Trilogy TidingsFebruary 2012
We all have ideas, some good ones and others that are ultimately proven foolish or unworkable. But the ideas keep coming, and that's a great thing. Sooner or later we all must "sell" our ideas to others. This selling process can migrate to formality, but it always starts with our having to convince someone to move the process forward. I've had to do this a lot, and I have a perspective to share.
Then there's the exciting, apparent breakthrough of a potential therapy for obesity, a so-called exercise hormone. It's generated quite a buzz.
|Selling Your Concept
A budding entrepreneur needs to convey a new-product concept to investors to attract capital. An R&D executive wants to convince his boss to fund a promising development project. A sales manager must sell his reps on the unique value contributed to prospective customers by a new product line. An academic department head wants to float an idea for a new curriculum addition with her dean. All these scenarios - and many more like them - require effectively communicating a concept to make something good happen -- to stir innovation.
The ability to sell your concept is the genesis of essentially any successful business initiative. In essence, you need to share your vision with others in compelling fashion to advance your cause. This is an incredibly important principle. I have written about it in the context of stimulating innovation, not as a general process improvement but as a means to move your innovative idea forward within a company or out in the marketplace. I call this principle ConceptVision.
ConceptVision is a vehicle for communicating ... a unified message connecting an innovation to a business opportunity ... to multiple internal and external audiences ... touting the benefits of your innovation ... for the purpose of gaining traction for your commercialization program.
I recommend your review of my thoughts on this subject. Would you like expert help in sharing your vision? Please contact me for assistance in effectively communicating your vision for your most important business initiative.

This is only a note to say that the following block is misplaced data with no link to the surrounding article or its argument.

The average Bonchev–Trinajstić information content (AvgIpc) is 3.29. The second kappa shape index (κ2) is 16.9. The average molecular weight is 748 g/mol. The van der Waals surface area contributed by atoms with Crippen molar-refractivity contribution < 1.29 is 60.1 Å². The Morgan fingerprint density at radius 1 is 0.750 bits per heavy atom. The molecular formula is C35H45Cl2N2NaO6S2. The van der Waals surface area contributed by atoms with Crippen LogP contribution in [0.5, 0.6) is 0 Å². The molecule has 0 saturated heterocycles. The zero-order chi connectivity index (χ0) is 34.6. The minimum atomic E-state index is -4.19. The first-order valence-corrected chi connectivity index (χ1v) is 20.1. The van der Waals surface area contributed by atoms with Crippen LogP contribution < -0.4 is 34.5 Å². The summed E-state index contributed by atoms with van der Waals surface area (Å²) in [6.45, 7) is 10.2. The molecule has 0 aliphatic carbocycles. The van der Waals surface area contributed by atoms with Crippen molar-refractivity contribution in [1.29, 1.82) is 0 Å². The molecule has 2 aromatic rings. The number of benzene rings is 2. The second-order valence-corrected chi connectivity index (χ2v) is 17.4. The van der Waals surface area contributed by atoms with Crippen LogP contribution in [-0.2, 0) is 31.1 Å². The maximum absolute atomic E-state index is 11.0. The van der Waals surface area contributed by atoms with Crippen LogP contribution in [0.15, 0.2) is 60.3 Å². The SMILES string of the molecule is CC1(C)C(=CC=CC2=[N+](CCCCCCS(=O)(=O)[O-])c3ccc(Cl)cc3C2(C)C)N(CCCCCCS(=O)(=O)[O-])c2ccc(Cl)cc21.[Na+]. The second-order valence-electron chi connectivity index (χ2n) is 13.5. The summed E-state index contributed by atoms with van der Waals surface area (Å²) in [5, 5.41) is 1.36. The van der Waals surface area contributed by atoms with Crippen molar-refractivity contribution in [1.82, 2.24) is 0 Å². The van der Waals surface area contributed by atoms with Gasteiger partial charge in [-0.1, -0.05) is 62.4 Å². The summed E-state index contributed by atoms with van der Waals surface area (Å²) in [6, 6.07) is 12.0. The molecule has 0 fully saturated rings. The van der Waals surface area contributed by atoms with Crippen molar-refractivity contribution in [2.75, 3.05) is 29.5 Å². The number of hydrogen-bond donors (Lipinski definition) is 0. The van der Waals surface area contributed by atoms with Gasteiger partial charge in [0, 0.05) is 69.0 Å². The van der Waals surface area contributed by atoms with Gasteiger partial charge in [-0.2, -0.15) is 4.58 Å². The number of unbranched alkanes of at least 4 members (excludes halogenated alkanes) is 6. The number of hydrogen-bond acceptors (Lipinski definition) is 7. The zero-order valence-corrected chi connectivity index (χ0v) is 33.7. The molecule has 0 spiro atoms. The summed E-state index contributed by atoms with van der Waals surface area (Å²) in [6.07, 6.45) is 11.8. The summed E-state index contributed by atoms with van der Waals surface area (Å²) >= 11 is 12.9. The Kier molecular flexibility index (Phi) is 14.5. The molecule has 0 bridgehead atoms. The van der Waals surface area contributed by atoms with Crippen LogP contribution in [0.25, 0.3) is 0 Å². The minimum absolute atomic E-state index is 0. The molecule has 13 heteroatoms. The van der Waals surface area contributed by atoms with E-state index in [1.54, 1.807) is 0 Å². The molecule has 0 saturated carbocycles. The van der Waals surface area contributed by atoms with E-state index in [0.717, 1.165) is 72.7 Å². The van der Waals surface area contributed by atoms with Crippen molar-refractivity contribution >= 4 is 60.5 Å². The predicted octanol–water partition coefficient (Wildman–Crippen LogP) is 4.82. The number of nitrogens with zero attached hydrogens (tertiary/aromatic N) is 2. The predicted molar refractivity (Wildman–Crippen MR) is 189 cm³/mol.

|An Exercise Hormone?
A recent paper by scientists at Dana-Farber Cancer Institute revealed their discovery of a natural hormone that stimulates the transformation of white fat to brown fat, in essence triggering the effects of exercise. This raises the possibility of augmenting or replacing exercise and its effects on metabolism. The delivery of this hormone in the form of a drug - not a trivial matter - could someday dramatically enhance the treatment of conditions as diverse as obesity, diabetes, and muscle wasting. The discovery could "open up a completely new approach to understanding the links between exercise, body weight and diabetes". An overview of the published study has been published in Technology Review.
The discovered hormone, named irisin, is already raising all manner of societal issues. For example, why exercise if you could just take a pill? However, let's not get carried away. Many, perhaps most, of these dramatic discoveries don't result in real clinical benefit. But you couch potatoes can hope for the best!
|Is It a Drug or a Device?
Once upon a time the answer was easy to determine. Then technology gave us "combination products" and new "drug delivery methods". The question is far from trivial when regulation enters the equation, since the approval pathways for drugs and devices have historically been vastly different. The FDA itself is struggling with the distinction, having issued an intended clarification of the matter last year; the "clarification" proved not to be very clarifying according to medical device industry representatives. And those folks are understandably worried about a likely further drift toward a drug-like definition and its associated more onerous and more expensive regulatory requirements. See an overview of the issue here.